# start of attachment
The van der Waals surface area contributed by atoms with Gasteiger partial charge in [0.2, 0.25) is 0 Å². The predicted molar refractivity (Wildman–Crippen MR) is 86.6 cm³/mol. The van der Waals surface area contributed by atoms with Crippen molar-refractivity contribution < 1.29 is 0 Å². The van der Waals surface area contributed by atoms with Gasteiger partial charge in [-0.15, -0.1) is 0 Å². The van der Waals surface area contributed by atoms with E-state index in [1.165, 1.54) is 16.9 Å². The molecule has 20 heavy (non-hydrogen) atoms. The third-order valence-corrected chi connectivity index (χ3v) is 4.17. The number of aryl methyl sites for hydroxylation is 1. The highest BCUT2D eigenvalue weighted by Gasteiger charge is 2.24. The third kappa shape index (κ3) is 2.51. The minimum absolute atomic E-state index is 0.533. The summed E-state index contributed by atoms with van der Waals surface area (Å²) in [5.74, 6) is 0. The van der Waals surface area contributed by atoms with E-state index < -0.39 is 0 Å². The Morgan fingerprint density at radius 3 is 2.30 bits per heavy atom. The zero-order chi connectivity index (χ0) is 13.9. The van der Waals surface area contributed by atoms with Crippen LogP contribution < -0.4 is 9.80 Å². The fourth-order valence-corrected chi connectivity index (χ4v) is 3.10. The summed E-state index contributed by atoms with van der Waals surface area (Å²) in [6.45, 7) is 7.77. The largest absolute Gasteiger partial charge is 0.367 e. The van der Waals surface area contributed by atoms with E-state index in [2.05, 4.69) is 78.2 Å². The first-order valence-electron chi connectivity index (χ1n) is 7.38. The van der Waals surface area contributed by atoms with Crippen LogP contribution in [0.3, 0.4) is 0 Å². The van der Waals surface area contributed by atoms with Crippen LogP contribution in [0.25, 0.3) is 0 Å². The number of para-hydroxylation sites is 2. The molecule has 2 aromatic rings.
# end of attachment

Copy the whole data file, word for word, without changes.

The van der Waals surface area contributed by atoms with Gasteiger partial charge in [0.2, 0.25) is 0 Å². The predicted molar refractivity (Wildman–Crippen MR) is 86.6 cm³/mol. The van der Waals surface area contributed by atoms with Crippen molar-refractivity contribution < 1.29 is 0 Å². The van der Waals surface area contributed by atoms with Gasteiger partial charge in [-0.15, -0.1) is 0 Å². The van der Waals surface area contributed by atoms with E-state index in [1.165, 1.54) is 16.9 Å². The molecule has 20 heavy (non-hydrogen) atoms. The third-order valence-corrected chi connectivity index (χ3v) is 4.17. The number of aryl methyl sites for hydroxylation is 1. The highest BCUT2D eigenvalue weighted by Gasteiger charge is 2.24. The third kappa shape index (κ3) is 2.51. The minimum absolute atomic E-state index is 0.533. The summed E-state index contributed by atoms with van der Waals surface area (Å²) in [5.74, 6) is 0. The van der Waals surface area contributed by atoms with E-state index < -0.39 is 0 Å². The Morgan fingerprint density at radius 3 is 2.30 bits per heavy atom. The zero-order chi connectivity index (χ0) is 13.9. The van der Waals surface area contributed by atoms with Crippen LogP contribution < -0.4 is 9.80 Å². The fourth-order valence-corrected chi connectivity index (χ4v) is 3.10. The summed E-state index contributed by atoms with van der Waals surface area (Å²) in [6.45, 7) is 7.77. The largest absolute Gasteiger partial charge is 0.367 e. The van der Waals surface area contributed by atoms with E-state index in [2.05, 4.69) is 78.2 Å². The first-order valence-electron chi connectivity index (χ1n) is 7.38. The van der Waals surface area contributed by atoms with Crippen LogP contribution in [0.3, 0.4) is 0 Å². The van der Waals surface area contributed by atoms with Crippen LogP contribution in [0.25, 0.3) is 0 Å². The number of para-hydroxylation sites is 2. The molecule has 2 aromatic rings.